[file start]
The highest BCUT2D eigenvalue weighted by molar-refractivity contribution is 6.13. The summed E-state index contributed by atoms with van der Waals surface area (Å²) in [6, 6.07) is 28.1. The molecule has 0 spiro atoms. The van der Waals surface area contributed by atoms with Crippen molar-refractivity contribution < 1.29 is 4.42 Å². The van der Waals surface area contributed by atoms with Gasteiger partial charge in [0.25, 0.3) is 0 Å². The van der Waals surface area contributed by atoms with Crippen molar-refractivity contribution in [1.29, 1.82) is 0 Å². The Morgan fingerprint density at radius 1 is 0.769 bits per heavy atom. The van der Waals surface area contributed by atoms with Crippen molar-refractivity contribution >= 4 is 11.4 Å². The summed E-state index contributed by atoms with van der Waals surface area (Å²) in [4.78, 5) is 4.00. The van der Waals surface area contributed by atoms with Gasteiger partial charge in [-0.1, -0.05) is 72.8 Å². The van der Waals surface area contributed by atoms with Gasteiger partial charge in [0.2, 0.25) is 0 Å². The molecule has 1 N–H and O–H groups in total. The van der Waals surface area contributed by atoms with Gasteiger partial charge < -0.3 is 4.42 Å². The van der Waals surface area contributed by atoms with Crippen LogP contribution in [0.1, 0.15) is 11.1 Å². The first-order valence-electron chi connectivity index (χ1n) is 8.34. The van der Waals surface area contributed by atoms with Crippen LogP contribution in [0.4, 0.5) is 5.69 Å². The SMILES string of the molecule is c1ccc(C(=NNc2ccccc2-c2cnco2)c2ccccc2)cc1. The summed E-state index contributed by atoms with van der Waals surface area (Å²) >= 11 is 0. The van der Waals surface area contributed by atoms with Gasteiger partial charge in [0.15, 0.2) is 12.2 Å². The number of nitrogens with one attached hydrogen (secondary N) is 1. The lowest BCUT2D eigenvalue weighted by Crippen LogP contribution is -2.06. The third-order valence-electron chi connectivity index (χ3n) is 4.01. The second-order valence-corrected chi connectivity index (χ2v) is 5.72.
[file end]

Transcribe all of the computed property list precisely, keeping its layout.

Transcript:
The highest BCUT2D eigenvalue weighted by molar-refractivity contribution is 6.13. The summed E-state index contributed by atoms with van der Waals surface area (Å²) in [6, 6.07) is 28.1. The molecule has 0 spiro atoms. The van der Waals surface area contributed by atoms with Crippen molar-refractivity contribution < 1.29 is 4.42 Å². The van der Waals surface area contributed by atoms with Gasteiger partial charge in [0.25, 0.3) is 0 Å². The van der Waals surface area contributed by atoms with Crippen molar-refractivity contribution in [1.29, 1.82) is 0 Å². The Morgan fingerprint density at radius 1 is 0.769 bits per heavy atom. The van der Waals surface area contributed by atoms with Crippen molar-refractivity contribution >= 4 is 11.4 Å². The summed E-state index contributed by atoms with van der Waals surface area (Å²) in [4.78, 5) is 4.00. The van der Waals surface area contributed by atoms with Gasteiger partial charge in [-0.1, -0.05) is 72.8 Å². The van der Waals surface area contributed by atoms with Gasteiger partial charge in [0.2, 0.25) is 0 Å². The molecule has 1 N–H and O–H groups in total. The van der Waals surface area contributed by atoms with Gasteiger partial charge < -0.3 is 4.42 Å². The van der Waals surface area contributed by atoms with Crippen LogP contribution in [0.1, 0.15) is 11.1 Å². The first-order valence-electron chi connectivity index (χ1n) is 8.34. The van der Waals surface area contributed by atoms with Crippen LogP contribution in [0.4, 0.5) is 5.69 Å². The SMILES string of the molecule is c1ccc(C(=NNc2ccccc2-c2cnco2)c2ccccc2)cc1. The summed E-state index contributed by atoms with van der Waals surface area (Å²) >= 11 is 0. The van der Waals surface area contributed by atoms with Gasteiger partial charge in [0.15, 0.2) is 12.2 Å². The number of nitrogens with one attached hydrogen (secondary N) is 1. The lowest BCUT2D eigenvalue weighted by Crippen LogP contribution is -2.06. The third-order valence-electron chi connectivity index (χ3n) is 4.01. The second-order valence-corrected chi connectivity index (χ2v) is 5.72.